Take Michael Bisping’s last fight against Dan Henderson. It could be looked at in two separate ways: from one perspective it was a cynical play for making money. It was bringing out Henderson The Old Warhorse and negotiating him straight past more deserving challengers for one last shot, likely a bolt between the eyes. This is a brand of matchmaking which boxing has mastered over the years.

On the other hand: Hey, Michael Bisping vs Dan Henderson, for the belt! It had a rollicking freakshow, anything-can-happen feel. Twitter lit up with requests almost immediately after Bisping knocked out Luke Rockhold. The UFC could say that the fight was “for the fans”, although a weighting of profit over entertainment was revealed closer to home, in Manchester, by a local main card start time of three in the morning. It was a quiet trade-off on an eternally loyal local fanbase to ensure a bit more PPV and cable revenue on the other side of the pond.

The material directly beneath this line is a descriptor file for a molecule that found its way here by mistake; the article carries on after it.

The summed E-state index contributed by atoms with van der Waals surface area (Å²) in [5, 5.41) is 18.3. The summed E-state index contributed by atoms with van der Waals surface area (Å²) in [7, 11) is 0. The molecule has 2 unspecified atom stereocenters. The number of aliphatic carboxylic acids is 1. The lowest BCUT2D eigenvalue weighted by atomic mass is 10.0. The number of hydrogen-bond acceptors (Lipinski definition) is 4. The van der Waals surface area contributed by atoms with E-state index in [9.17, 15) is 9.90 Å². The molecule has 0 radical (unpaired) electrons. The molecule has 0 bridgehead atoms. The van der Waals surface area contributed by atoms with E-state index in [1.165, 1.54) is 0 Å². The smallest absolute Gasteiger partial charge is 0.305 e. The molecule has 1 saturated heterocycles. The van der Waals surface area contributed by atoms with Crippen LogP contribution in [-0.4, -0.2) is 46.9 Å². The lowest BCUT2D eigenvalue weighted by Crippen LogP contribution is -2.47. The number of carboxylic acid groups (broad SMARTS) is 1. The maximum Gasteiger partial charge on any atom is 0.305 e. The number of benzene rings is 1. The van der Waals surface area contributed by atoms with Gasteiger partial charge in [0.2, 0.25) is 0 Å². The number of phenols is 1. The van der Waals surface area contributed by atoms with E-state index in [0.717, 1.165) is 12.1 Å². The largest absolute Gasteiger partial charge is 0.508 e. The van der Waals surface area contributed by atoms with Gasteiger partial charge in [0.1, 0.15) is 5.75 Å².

This, then, is another fight for the fans. Who wouldn’t want to watch one of MMA’s greatest heels taking on one of its greatest faces? As it turned out, surprisingly few people.

Most made their peace with the fight, though, at least until it they realized that it wasn’t going to be happening any time soon.

This hasn’t been something like an Aldo-McGregor or a Cormier-Jones II, where anticipation grew with deferral. Instead, it felt a little tiresome. A lot of fans wished that the middleweight division would move on, but through a collection of vaguely suspicious coincidences, it never did.

It’s not the silliest fight this year, of course. McGregor-Mayweather did an all-timer of a job in exposing some of the dumber realities of combat sports, but it had a fundamentally different taste to it, like cloying and overpriced cotton candy. Now Bisping-GSP is finally almost here, and it still tastes of sadder transactional realities.

Harvesting

This is a money fight. At it’s heart a lot of prizefighting is basically about trading damage for money. Effects are usually taken in blood and scars, in the brain and the joints, but even this occludes that there’s no such thing as a non-damaging strike. A perfect punch will cause microscopic damage to the bones and ligaments of the fist. Everything adds up over time, and every bout is a basic chipping away.